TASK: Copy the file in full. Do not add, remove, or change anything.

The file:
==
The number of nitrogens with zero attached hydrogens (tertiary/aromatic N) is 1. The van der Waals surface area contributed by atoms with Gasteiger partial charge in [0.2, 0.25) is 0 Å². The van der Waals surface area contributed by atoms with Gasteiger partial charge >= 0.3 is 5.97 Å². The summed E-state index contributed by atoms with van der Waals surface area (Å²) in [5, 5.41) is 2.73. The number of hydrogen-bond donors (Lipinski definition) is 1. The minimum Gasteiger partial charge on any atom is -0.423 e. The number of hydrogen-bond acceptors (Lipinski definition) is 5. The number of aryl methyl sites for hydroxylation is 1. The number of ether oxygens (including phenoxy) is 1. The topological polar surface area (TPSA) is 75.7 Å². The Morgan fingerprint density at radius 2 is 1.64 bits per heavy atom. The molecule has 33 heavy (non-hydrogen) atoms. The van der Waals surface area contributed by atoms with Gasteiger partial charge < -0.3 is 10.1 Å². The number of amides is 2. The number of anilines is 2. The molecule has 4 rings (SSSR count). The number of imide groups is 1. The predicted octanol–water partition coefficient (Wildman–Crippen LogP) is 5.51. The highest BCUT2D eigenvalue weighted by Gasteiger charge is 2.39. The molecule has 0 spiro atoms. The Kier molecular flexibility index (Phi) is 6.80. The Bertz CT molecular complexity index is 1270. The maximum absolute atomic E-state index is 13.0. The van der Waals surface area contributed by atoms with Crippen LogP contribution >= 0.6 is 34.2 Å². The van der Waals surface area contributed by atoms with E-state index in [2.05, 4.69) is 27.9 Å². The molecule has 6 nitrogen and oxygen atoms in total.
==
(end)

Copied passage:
The number of nitrogens with zero attached hydrogens (tertiary/aromatic N) is 1. The van der Waals surface area contributed by atoms with Gasteiger partial charge in [0.2, 0.25) is 0 Å². The van der Waals surface area contributed by atoms with Gasteiger partial charge >= 0.3 is 5.97 Å². The summed E-state index contributed by atoms with van der Waals surface area (Å²) in [5, 5.41) is 2.73. The number of hydrogen-bond donors (Lipinski definition) is 1. The minimum Gasteiger partial charge on any atom is -0.423 e. The number of hydrogen-bond acceptors (Lipinski definition) is 5. The number of aryl methyl sites for hydroxylation is 1. The number of ether oxygens (including phenoxy) is 1. The topological polar surface area (TPSA) is 75.7 Å². The Morgan fingerprint density at radius 2 is 1.64 bits per heavy atom. The molecule has 33 heavy (non-hydrogen) atoms. The van der Waals surface area contributed by atoms with Gasteiger partial charge < -0.3 is 10.1 Å². The number of amides is 2. The number of anilines is 2. The molecule has 4 rings (SSSR count). The number of imide groups is 1. The predicted octanol–water partition coefficient (Wildman–Crippen LogP) is 5.51. The highest BCUT2D eigenvalue weighted by Gasteiger charge is 2.39. The molecule has 0 spiro atoms. The Kier molecular flexibility index (Phi) is 6.80. The Bertz CT molecular complexity index is 1270. The maximum absolute atomic E-state index is 13.0. The van der Waals surface area contributed by atoms with Crippen LogP contribution >= 0.6 is 34.2 Å². The van der Waals surface area contributed by atoms with E-state index in [2.05, 4.69) is 27.9 Å². The molecule has 6 nitrogen and oxygen atoms in total.